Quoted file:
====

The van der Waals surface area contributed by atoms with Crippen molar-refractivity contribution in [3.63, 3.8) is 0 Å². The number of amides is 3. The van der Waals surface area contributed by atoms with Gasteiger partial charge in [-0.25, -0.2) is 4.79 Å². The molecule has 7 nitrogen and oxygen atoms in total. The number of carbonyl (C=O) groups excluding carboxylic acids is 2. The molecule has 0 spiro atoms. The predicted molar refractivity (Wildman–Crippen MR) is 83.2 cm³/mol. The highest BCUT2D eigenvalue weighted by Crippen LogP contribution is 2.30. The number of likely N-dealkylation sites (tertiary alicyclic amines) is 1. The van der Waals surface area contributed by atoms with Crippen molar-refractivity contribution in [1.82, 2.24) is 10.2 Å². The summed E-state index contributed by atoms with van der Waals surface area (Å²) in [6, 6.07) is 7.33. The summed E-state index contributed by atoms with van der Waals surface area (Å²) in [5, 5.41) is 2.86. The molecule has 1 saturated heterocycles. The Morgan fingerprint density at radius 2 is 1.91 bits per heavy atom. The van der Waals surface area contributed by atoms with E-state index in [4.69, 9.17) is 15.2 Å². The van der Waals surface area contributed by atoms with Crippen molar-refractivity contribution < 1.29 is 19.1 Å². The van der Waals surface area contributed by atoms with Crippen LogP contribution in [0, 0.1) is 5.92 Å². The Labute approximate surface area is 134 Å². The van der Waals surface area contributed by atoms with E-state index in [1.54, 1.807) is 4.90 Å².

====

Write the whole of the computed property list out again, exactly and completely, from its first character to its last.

The van der Waals surface area contributed by atoms with Crippen molar-refractivity contribution in [3.63, 3.8) is 0 Å². The number of amides is 3. The van der Waals surface area contributed by atoms with Gasteiger partial charge in [-0.25, -0.2) is 4.79 Å². The molecule has 7 nitrogen and oxygen atoms in total. The number of carbonyl (C=O) groups excluding carboxylic acids is 2. The molecule has 0 spiro atoms. The predicted molar refractivity (Wildman–Crippen MR) is 83.2 cm³/mol. The highest BCUT2D eigenvalue weighted by Crippen LogP contribution is 2.30. The number of likely N-dealkylation sites (tertiary alicyclic amines) is 1. The van der Waals surface area contributed by atoms with Crippen molar-refractivity contribution in [1.82, 2.24) is 10.2 Å². The summed E-state index contributed by atoms with van der Waals surface area (Å²) in [6, 6.07) is 7.33. The summed E-state index contributed by atoms with van der Waals surface area (Å²) in [5, 5.41) is 2.86. The molecule has 1 saturated heterocycles. The Morgan fingerprint density at radius 2 is 1.91 bits per heavy atom. The van der Waals surface area contributed by atoms with E-state index in [4.69, 9.17) is 15.2 Å². The van der Waals surface area contributed by atoms with Crippen molar-refractivity contribution < 1.29 is 19.1 Å². The van der Waals surface area contributed by atoms with Crippen LogP contribution in [0, 0.1) is 5.92 Å². The Labute approximate surface area is 134 Å². The van der Waals surface area contributed by atoms with E-state index in [1.54, 1.807) is 4.90 Å².